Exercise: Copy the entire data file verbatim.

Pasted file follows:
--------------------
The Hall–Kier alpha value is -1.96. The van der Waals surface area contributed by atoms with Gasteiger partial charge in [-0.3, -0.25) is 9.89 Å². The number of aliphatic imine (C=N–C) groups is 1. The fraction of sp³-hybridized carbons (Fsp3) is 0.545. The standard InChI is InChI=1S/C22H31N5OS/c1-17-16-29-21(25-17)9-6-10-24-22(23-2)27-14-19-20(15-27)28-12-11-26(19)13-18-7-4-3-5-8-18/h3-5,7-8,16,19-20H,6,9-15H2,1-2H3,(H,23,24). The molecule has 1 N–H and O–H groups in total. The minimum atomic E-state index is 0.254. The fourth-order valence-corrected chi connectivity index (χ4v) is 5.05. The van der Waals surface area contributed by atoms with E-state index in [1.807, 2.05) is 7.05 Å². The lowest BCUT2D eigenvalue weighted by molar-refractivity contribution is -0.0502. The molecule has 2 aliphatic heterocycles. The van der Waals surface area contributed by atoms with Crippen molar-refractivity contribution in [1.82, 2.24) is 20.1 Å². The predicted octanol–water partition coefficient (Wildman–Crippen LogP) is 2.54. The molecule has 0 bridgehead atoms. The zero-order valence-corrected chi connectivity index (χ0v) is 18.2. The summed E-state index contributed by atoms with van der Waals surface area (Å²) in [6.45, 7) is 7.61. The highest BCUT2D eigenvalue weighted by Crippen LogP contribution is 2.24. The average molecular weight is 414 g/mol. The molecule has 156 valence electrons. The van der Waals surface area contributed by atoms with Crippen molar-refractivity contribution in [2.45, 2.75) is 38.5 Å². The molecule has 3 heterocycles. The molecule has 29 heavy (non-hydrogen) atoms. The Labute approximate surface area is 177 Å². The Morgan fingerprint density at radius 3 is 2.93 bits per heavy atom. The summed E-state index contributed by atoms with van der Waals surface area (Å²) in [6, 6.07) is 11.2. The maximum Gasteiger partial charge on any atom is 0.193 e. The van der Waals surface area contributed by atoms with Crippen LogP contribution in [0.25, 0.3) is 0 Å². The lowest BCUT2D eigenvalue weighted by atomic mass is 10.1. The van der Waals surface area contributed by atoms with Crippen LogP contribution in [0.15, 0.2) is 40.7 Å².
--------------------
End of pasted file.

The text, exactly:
The Hall–Kier alpha value is -1.96. The van der Waals surface area contributed by atoms with Gasteiger partial charge in [-0.3, -0.25) is 9.89 Å². The number of aliphatic imine (C=N–C) groups is 1. The fraction of sp³-hybridized carbons (Fsp3) is 0.545. The standard InChI is InChI=1S/C22H31N5OS/c1-17-16-29-21(25-17)9-6-10-24-22(23-2)27-14-19-20(15-27)28-12-11-26(19)13-18-7-4-3-5-8-18/h3-5,7-8,16,19-20H,6,9-15H2,1-2H3,(H,23,24). The molecule has 1 N–H and O–H groups in total. The minimum atomic E-state index is 0.254. The fourth-order valence-corrected chi connectivity index (χ4v) is 5.05. The van der Waals surface area contributed by atoms with E-state index in [1.807, 2.05) is 7.05 Å². The lowest BCUT2D eigenvalue weighted by molar-refractivity contribution is -0.0502. The molecule has 2 aliphatic heterocycles. The van der Waals surface area contributed by atoms with Crippen molar-refractivity contribution in [1.82, 2.24) is 20.1 Å². The predicted octanol–water partition coefficient (Wildman–Crippen LogP) is 2.54. The molecule has 0 bridgehead atoms. The zero-order valence-corrected chi connectivity index (χ0v) is 18.2. The summed E-state index contributed by atoms with van der Waals surface area (Å²) in [6.45, 7) is 7.61. The highest BCUT2D eigenvalue weighted by Crippen LogP contribution is 2.24. The average molecular weight is 414 g/mol. The molecule has 156 valence electrons. The van der Waals surface area contributed by atoms with Crippen molar-refractivity contribution in [2.45, 2.75) is 38.5 Å². The molecule has 3 heterocycles. The molecule has 29 heavy (non-hydrogen) atoms. The Labute approximate surface area is 177 Å². The Morgan fingerprint density at radius 3 is 2.93 bits per heavy atom. The summed E-state index contributed by atoms with van der Waals surface area (Å²) in [6, 6.07) is 11.2. The maximum Gasteiger partial charge on any atom is 0.193 e. The van der Waals surface area contributed by atoms with Crippen LogP contribution in [0.25, 0.3) is 0 Å². The lowest BCUT2D eigenvalue weighted by atomic mass is 10.1. The van der Waals surface area contributed by atoms with Crippen LogP contribution in [0.15, 0.2) is 40.7 Å².